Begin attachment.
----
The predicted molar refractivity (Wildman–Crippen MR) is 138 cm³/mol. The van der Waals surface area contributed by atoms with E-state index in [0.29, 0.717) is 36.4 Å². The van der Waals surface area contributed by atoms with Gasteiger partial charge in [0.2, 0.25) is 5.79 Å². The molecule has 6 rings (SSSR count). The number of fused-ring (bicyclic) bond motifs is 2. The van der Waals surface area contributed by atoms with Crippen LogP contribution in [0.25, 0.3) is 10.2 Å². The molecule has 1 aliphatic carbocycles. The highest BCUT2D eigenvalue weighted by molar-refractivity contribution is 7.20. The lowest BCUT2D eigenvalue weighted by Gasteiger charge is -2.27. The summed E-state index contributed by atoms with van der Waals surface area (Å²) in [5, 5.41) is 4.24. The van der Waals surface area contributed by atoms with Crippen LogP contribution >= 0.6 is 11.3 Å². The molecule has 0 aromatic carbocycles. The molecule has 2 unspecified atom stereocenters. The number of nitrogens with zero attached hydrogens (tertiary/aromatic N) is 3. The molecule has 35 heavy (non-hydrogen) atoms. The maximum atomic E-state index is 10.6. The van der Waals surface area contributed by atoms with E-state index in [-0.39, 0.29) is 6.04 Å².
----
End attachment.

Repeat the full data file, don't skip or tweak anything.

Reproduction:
The predicted molar refractivity (Wildman–Crippen MR) is 138 cm³/mol. The van der Waals surface area contributed by atoms with E-state index in [0.29, 0.717) is 36.4 Å². The van der Waals surface area contributed by atoms with Gasteiger partial charge in [0.2, 0.25) is 5.79 Å². The molecule has 6 rings (SSSR count). The number of fused-ring (bicyclic) bond motifs is 2. The van der Waals surface area contributed by atoms with Crippen LogP contribution in [0.25, 0.3) is 10.2 Å². The molecule has 1 aliphatic carbocycles. The highest BCUT2D eigenvalue weighted by molar-refractivity contribution is 7.20. The lowest BCUT2D eigenvalue weighted by Gasteiger charge is -2.27. The summed E-state index contributed by atoms with van der Waals surface area (Å²) in [5, 5.41) is 4.24. The van der Waals surface area contributed by atoms with Crippen LogP contribution >= 0.6 is 11.3 Å². The molecule has 0 aromatic carbocycles. The molecule has 2 unspecified atom stereocenters. The number of nitrogens with zero attached hydrogens (tertiary/aromatic N) is 3. The molecule has 35 heavy (non-hydrogen) atoms. The maximum atomic E-state index is 10.6. The van der Waals surface area contributed by atoms with E-state index in [-0.39, 0.29) is 6.04 Å².